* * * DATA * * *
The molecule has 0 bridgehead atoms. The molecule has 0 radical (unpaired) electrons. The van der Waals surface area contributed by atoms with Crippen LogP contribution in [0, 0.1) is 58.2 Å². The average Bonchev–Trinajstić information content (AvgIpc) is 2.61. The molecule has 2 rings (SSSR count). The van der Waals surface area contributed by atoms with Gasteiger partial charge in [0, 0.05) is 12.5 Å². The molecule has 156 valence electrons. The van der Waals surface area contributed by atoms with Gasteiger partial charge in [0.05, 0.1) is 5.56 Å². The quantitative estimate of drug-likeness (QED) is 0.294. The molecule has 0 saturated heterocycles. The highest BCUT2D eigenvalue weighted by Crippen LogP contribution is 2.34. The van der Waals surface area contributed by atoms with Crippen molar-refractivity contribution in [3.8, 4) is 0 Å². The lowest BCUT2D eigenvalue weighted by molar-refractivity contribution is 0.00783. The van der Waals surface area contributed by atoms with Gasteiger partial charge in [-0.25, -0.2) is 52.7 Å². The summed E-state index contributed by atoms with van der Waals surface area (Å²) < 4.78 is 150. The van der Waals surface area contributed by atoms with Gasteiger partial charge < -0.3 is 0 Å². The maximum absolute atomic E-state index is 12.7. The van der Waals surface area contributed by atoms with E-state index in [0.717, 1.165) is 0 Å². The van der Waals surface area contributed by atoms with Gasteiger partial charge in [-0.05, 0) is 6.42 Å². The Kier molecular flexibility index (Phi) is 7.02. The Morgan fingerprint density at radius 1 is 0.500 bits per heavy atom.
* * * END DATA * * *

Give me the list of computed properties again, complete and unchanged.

The molecule has 0 bridgehead atoms. The molecule has 0 radical (unpaired) electrons. The van der Waals surface area contributed by atoms with Crippen LogP contribution in [0, 0.1) is 58.2 Å². The average Bonchev–Trinajstić information content (AvgIpc) is 2.61. The molecule has 2 rings (SSSR count). The van der Waals surface area contributed by atoms with Gasteiger partial charge in [0, 0.05) is 12.5 Å². The molecule has 156 valence electrons. The van der Waals surface area contributed by atoms with Gasteiger partial charge in [0.05, 0.1) is 5.56 Å². The quantitative estimate of drug-likeness (QED) is 0.294. The molecule has 0 saturated heterocycles. The highest BCUT2D eigenvalue weighted by Crippen LogP contribution is 2.34. The van der Waals surface area contributed by atoms with Crippen molar-refractivity contribution in [3.8, 4) is 0 Å². The lowest BCUT2D eigenvalue weighted by molar-refractivity contribution is 0.00783. The van der Waals surface area contributed by atoms with Gasteiger partial charge in [-0.25, -0.2) is 52.7 Å². The summed E-state index contributed by atoms with van der Waals surface area (Å²) < 4.78 is 150. The van der Waals surface area contributed by atoms with Gasteiger partial charge < -0.3 is 0 Å². The maximum absolute atomic E-state index is 12.7. The van der Waals surface area contributed by atoms with E-state index in [0.717, 1.165) is 0 Å². The van der Waals surface area contributed by atoms with Gasteiger partial charge in [-0.05, 0) is 6.42 Å². The Kier molecular flexibility index (Phi) is 7.02. The Morgan fingerprint density at radius 1 is 0.500 bits per heavy atom.